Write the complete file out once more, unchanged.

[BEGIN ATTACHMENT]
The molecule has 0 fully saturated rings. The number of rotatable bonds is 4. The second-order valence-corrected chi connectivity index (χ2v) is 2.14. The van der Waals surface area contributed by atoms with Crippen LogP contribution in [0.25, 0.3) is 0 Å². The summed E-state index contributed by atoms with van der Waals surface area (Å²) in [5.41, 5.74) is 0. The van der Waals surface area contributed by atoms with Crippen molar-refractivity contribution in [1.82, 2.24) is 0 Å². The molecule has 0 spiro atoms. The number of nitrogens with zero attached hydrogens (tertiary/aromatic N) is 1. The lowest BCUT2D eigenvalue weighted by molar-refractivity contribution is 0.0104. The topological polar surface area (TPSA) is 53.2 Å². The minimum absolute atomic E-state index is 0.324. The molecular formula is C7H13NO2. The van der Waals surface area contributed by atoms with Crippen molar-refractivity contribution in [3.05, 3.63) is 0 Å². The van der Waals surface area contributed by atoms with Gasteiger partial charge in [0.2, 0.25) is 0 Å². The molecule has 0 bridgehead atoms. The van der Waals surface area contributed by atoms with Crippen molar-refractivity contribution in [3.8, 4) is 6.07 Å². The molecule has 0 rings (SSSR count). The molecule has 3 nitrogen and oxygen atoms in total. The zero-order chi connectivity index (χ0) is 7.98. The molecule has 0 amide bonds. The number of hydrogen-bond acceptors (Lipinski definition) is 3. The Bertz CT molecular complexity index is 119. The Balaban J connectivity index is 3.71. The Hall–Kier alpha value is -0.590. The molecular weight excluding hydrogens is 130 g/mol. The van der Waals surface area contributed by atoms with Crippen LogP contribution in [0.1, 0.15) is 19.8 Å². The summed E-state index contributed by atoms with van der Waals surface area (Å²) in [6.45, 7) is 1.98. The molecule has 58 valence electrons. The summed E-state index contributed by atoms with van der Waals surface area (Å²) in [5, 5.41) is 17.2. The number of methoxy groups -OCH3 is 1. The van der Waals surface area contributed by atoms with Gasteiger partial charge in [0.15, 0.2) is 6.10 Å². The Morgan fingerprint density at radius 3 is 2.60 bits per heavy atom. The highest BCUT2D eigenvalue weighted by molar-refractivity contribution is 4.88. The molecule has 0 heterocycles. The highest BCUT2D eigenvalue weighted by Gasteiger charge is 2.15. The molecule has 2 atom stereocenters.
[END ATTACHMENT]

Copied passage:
The molecule has 0 fully saturated rings. The number of rotatable bonds is 4. The second-order valence-corrected chi connectivity index (χ2v) is 2.14. The van der Waals surface area contributed by atoms with Crippen LogP contribution in [0.25, 0.3) is 0 Å². The summed E-state index contributed by atoms with van der Waals surface area (Å²) in [5.41, 5.74) is 0. The van der Waals surface area contributed by atoms with Crippen molar-refractivity contribution in [1.82, 2.24) is 0 Å². The molecule has 0 spiro atoms. The number of nitrogens with zero attached hydrogens (tertiary/aromatic N) is 1. The lowest BCUT2D eigenvalue weighted by molar-refractivity contribution is 0.0104. The topological polar surface area (TPSA) is 53.2 Å². The minimum absolute atomic E-state index is 0.324. The molecular formula is C7H13NO2. The van der Waals surface area contributed by atoms with Crippen molar-refractivity contribution in [3.05, 3.63) is 0 Å². The van der Waals surface area contributed by atoms with Gasteiger partial charge in [0.2, 0.25) is 0 Å². The molecule has 0 bridgehead atoms. The van der Waals surface area contributed by atoms with Crippen molar-refractivity contribution in [3.8, 4) is 6.07 Å². The molecule has 0 rings (SSSR count). The molecule has 3 nitrogen and oxygen atoms in total. The zero-order chi connectivity index (χ0) is 7.98. The molecule has 0 amide bonds. The number of hydrogen-bond acceptors (Lipinski definition) is 3. The Bertz CT molecular complexity index is 119. The Balaban J connectivity index is 3.71. The Hall–Kier alpha value is -0.590. The molecular weight excluding hydrogens is 130 g/mol. The van der Waals surface area contributed by atoms with Crippen LogP contribution in [0.1, 0.15) is 19.8 Å². The summed E-state index contributed by atoms with van der Waals surface area (Å²) in [6.45, 7) is 1.98. The molecule has 58 valence electrons. The summed E-state index contributed by atoms with van der Waals surface area (Å²) in [5, 5.41) is 17.2. The number of methoxy groups -OCH3 is 1. The van der Waals surface area contributed by atoms with Gasteiger partial charge in [0.15, 0.2) is 6.10 Å². The Morgan fingerprint density at radius 3 is 2.60 bits per heavy atom. The highest BCUT2D eigenvalue weighted by molar-refractivity contribution is 4.88. The molecule has 0 heterocycles. The highest BCUT2D eigenvalue weighted by Gasteiger charge is 2.15. The molecule has 2 atom stereocenters.